However, the alleged canvassing activity was not red-flagged by the Election Commission (EC) whose secretary-general Jarungvith Phumma said all parties need to find members and have branches in order to contest in an election. He, however, said that all activities must be peaceful as per regulations on political activities imposed by the ruling junta.
Junta No 2, General Prawit Wongsuwan, said yesterday that it was the EC’s responsibility to look into the matter. “I cannot say if Suthep is allowed to do this. This matter has nothing to do with me,” Prawit said.
Suthep, who led a rally between 2013 and 2014 to oust the then-government, set off on a small march around Bangkok’s Worachak area yesterday, greeting voters and listening to their problems.
Members of the party will carry out similar “paying respect to the land” activities over the weekend and meet with voters in key Bangkok areas such as Sukhumvit, Sathorn and Bang Rak. They will take the campaign to other provinces such as Chanthaburi, Trat and Sa Kaew next month.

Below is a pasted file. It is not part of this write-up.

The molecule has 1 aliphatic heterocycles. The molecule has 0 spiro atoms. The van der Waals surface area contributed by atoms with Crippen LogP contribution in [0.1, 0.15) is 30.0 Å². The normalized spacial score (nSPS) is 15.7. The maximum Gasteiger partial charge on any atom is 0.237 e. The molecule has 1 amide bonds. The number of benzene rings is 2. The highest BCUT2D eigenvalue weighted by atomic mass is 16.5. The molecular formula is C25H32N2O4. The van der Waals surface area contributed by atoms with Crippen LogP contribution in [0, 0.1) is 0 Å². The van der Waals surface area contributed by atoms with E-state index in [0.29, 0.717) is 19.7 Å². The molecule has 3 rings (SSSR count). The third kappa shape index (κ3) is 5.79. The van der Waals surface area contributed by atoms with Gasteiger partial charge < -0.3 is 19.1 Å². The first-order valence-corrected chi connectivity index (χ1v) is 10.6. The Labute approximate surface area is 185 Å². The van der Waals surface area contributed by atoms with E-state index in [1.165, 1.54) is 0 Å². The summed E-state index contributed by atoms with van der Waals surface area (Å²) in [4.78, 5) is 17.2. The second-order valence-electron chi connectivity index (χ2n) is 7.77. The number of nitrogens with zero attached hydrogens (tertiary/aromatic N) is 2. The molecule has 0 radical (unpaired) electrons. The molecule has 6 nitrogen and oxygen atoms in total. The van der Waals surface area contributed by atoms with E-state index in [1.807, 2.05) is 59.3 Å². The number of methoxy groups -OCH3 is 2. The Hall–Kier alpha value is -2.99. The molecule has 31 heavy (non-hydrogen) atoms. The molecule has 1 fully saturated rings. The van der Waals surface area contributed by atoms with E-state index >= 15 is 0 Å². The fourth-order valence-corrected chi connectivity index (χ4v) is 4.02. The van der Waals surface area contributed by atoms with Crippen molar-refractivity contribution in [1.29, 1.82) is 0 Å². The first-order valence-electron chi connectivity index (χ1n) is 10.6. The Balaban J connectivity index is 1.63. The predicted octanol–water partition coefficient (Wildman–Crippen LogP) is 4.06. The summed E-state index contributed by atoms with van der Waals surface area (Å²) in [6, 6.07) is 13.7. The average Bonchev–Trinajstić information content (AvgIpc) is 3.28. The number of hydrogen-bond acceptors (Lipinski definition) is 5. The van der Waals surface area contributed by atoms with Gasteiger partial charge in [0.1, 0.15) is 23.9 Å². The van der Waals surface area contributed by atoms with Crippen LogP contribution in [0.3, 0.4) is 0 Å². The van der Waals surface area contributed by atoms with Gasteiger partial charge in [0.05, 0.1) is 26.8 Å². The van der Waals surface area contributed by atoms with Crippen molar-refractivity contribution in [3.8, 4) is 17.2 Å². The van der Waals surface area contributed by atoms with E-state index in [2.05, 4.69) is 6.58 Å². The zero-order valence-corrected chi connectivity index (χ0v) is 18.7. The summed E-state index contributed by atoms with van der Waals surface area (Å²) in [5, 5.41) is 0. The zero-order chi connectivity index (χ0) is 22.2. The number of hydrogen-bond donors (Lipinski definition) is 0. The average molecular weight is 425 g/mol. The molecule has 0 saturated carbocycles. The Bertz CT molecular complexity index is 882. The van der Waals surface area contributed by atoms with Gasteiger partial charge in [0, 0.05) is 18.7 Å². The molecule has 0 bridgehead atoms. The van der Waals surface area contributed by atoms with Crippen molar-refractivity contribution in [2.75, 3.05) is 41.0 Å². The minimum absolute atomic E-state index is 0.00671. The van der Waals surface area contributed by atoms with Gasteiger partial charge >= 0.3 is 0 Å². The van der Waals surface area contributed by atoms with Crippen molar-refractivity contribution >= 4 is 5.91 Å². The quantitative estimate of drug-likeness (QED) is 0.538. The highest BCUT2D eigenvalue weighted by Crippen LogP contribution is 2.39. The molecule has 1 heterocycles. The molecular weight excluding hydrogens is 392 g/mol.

Suthep insisted that he was just an ordinary party member and would not hold an executive position in the party or play a role in politics.
ACT’s activity and the authorities’ response yesterday raised questions whether all parties were being treated equally in terms of the political ban.
The EC had told off the Future Forward Party (FWP) for accepting donations, saying it was a violation of the ban on political activities.
Piyabutr Saengkanokkul, FWP’s secretary-general, said on Facebook on Wednesday that he and his colleagues were followed by officials when they were meeting people in the Northeast to recruit new members.
Some participants in the party’s events felt pressured by officials, he said. This intimidation, he said, not only violates people’s basic rights, but is also a barricade to people’s participation in politics.
Published : October 25, 2018
By : THE NATION